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The Effects of Brand Metaphors as Design Innovation: A Test of Congruency Hypotheses


  • Charles H. Noble,

  • Mark N. Bing,

  • Elmira Bogoviyeva

  • The authors appreciate the artistic support of Minu Kumar in making this work possible.

Address correspondence to: Charles H. Noble, College of Business Administration, The University of Tennessee—Knoxville, 310 Stokely Management Center, Knoxville, Tennessee 37996-0530. E-mail: Tel: 865-974-9450.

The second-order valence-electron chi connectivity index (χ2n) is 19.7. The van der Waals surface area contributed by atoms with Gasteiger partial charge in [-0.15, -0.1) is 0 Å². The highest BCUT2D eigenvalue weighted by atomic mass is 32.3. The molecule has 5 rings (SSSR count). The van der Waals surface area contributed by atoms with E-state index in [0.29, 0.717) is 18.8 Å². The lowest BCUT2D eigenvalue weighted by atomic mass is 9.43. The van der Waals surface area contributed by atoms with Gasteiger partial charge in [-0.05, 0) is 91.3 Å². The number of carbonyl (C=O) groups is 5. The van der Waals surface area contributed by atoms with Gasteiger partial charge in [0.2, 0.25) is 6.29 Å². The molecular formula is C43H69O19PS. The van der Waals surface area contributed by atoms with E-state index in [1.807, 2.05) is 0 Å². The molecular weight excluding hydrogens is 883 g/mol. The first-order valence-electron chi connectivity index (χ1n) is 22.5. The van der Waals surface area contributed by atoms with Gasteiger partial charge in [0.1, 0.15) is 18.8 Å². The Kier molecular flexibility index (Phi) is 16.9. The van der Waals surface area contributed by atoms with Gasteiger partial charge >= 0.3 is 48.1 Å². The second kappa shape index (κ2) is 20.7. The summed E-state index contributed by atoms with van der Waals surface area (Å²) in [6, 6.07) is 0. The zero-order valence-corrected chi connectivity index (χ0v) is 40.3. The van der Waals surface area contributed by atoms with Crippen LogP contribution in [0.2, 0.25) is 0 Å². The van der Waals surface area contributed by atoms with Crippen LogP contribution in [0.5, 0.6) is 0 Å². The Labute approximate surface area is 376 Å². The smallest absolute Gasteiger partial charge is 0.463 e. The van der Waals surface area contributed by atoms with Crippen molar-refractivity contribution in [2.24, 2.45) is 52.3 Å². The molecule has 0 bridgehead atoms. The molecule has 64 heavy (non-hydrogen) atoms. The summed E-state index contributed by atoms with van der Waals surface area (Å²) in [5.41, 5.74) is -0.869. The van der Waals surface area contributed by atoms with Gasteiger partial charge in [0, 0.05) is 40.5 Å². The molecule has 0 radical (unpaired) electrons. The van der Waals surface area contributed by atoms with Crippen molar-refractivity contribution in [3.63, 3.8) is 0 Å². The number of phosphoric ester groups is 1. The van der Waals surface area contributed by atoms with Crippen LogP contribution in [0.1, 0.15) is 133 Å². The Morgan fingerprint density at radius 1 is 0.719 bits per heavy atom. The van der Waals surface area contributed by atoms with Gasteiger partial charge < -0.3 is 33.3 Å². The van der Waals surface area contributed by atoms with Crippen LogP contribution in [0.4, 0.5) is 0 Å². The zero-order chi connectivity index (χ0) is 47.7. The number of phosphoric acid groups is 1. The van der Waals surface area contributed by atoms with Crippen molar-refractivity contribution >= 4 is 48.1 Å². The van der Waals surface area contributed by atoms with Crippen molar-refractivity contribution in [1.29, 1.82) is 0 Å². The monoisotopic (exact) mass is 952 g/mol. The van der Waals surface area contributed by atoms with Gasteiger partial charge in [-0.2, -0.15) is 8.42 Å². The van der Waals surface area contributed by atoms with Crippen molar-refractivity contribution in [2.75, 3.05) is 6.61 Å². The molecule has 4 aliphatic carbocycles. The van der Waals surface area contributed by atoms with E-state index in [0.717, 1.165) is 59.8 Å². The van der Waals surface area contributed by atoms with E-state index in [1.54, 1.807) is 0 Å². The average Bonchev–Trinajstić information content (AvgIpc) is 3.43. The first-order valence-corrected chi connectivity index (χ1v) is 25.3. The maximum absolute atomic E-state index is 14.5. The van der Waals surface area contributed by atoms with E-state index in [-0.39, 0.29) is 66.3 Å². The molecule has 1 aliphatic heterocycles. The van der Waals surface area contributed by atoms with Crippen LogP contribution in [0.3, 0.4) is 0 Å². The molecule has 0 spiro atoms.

Metaphors are a common tool in brand design, from the original, enticing Apple logo to the classic animalistic hood ornament of a Jaguar automobile. Metaphors are a powerful marketing tool as an efficient way to convey a great deal of meaning to consumers, including expressing product benefits, points of differentiation (e.g., “Iron Mountain's” name and logo, intended to express its superiority in data and document safekeeping), and even brand personality. The perspective taken here is that when applied to products, metaphors also serve as a form of design innovation. This study examines the interactions and effects of various applications of brand metaphor (linguistic, visual, and symbolic) and the forms those metaphors can take (human, animal, or nonmetaphoric) in influencing important outcomes including brand vividness, brand differentiation, and consumer preference. Based on two experiments across multiple product categories with 424 subjects, we find that the consistency of brand metaphor application and the use of animal-based metaphors in particular have significant influence on key outcomes. Implications for brand management and design innovation through the more effective use of design metaphors are considered, as are implications for theory and future research in the area.